Since physical defects are the most easily identified and account for most of the detected failure mechanisms of the process, an analysis of the defective SRAM circuits is instructive. A quantity of wafers (a "lot") are processed using the CMOS process under development. Wafers containing the SRAM circuits are functionally tested and core failure locations (anomalous memory cells)are mapped using software programs previously developed for this purpose. Representative wafers from the lot are selected for analysis based on the defectivity rates or development areas which are of interest. Analysis proceeds with visual inspection of the defective cells using an optical microscope. Suspicious locations are further evaluated using a scanning electron microscope (SEM), if needed. The wafers are then deprocessed using wet chemical or plasma etch sequences to expose successively lower structural levels and another inspection is performed. This cycle continues until all defects have been characterized or the wafer is deprocessed completely to bare silicon. It may also be instructive, along with imaging defects with an SEM, to undertake cursory elemental analysis using Energy Dispersive Spectral Analysis (EDS) to obtain an understanding of the elemental composition of the defects detected.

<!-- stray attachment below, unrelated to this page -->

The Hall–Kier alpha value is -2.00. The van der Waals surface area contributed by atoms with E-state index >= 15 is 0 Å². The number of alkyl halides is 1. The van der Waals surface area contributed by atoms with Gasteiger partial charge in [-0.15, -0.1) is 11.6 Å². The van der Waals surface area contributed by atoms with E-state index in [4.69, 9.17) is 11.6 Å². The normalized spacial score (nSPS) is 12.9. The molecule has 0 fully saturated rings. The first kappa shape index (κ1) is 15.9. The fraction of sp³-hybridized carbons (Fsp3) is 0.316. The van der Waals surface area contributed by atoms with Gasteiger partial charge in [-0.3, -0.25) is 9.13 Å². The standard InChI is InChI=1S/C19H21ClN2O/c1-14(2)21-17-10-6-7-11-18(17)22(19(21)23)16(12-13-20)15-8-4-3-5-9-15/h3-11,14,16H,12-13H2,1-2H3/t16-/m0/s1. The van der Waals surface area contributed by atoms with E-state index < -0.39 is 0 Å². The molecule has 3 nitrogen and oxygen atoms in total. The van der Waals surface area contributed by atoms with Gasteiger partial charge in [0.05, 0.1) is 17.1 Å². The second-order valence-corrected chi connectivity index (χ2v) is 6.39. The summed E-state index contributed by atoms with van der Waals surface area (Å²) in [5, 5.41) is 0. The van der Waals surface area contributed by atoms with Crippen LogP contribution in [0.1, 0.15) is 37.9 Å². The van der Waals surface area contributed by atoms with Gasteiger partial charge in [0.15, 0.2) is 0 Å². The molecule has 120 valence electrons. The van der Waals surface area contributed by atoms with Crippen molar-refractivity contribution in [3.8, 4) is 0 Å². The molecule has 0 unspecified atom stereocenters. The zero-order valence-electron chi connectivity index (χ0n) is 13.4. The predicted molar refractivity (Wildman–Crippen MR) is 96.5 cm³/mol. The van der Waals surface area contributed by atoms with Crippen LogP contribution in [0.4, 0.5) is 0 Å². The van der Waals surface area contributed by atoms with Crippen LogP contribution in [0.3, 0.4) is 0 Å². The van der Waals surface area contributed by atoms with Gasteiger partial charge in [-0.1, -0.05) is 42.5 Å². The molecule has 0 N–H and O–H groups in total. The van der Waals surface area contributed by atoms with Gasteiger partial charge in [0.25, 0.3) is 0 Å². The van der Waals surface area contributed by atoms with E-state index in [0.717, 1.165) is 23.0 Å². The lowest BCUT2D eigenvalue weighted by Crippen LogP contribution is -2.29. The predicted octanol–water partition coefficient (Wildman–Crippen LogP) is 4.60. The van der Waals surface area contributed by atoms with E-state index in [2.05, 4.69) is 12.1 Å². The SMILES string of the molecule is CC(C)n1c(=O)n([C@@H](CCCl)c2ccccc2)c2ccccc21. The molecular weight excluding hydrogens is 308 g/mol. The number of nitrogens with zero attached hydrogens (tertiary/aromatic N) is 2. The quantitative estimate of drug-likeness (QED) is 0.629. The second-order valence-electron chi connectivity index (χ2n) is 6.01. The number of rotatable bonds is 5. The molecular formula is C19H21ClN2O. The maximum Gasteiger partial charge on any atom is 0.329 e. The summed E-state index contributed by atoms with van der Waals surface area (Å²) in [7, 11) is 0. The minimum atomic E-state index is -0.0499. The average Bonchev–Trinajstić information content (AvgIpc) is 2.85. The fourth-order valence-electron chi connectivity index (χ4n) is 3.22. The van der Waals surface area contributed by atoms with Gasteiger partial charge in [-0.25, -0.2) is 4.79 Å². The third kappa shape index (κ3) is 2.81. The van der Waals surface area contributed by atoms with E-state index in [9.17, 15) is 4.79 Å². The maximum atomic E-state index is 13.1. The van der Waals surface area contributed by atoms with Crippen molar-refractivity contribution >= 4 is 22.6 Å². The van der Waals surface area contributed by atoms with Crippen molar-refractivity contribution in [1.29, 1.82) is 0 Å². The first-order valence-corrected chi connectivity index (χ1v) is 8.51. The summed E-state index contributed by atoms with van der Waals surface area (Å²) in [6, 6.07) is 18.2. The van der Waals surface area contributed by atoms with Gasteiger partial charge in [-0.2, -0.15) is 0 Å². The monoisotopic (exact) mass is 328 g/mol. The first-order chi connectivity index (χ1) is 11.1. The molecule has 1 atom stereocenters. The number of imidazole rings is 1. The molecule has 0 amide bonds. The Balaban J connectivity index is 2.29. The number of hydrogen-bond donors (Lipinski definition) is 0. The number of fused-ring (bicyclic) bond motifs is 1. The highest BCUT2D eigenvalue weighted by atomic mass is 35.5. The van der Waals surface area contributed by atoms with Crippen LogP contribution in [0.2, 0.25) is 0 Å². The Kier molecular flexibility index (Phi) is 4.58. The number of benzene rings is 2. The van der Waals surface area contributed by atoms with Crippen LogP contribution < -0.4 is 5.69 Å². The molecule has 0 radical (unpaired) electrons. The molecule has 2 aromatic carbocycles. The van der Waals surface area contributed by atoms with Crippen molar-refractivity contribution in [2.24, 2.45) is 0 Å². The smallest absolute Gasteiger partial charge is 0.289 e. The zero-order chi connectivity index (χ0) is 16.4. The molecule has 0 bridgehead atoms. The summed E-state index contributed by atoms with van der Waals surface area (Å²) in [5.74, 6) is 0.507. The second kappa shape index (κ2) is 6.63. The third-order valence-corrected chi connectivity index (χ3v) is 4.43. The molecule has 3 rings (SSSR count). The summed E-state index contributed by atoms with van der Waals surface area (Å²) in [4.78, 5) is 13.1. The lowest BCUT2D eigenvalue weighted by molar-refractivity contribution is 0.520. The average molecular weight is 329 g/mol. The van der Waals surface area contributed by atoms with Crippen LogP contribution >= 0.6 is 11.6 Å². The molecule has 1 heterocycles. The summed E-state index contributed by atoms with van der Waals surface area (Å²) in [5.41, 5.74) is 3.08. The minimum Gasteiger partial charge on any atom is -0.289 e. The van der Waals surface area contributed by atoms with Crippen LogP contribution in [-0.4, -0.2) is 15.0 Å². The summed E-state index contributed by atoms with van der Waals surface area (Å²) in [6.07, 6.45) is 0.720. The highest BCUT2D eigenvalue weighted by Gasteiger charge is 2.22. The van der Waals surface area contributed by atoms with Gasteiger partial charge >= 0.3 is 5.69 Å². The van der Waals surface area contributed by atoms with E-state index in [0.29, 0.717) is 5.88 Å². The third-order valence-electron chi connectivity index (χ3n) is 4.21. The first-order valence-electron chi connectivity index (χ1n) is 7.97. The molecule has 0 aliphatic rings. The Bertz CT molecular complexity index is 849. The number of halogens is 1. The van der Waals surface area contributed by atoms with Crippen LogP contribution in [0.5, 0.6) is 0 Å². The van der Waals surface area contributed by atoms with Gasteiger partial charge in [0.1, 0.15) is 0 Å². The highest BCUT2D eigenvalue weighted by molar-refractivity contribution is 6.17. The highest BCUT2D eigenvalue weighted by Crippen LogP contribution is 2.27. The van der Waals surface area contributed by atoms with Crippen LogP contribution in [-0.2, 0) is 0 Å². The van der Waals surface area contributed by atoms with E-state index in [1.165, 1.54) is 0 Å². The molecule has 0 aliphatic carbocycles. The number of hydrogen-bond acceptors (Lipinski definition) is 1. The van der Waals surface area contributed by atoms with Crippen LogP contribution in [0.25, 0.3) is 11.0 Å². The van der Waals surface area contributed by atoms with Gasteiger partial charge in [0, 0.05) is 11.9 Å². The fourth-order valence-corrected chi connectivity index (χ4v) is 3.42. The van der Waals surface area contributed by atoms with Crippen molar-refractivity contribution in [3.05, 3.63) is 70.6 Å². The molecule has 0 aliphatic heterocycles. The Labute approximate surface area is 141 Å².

Typically, a large percentage of failures falls into the category of "non-visible defect" (NVD)--meaning that no defect could be found. If this is a limiting category, a laborious benchtest characterization of like failures in this or other wafers in the lot is undertaken. The electrical defect types can be identified and subsequently analyzed to understand a physical mechanism responsible for the defect. Because of the high labor content required to perform this type of electrical analysis, it is usually only practical to sample failing cells up to the point that there is confidence that a key failure mechanism is identified or understood.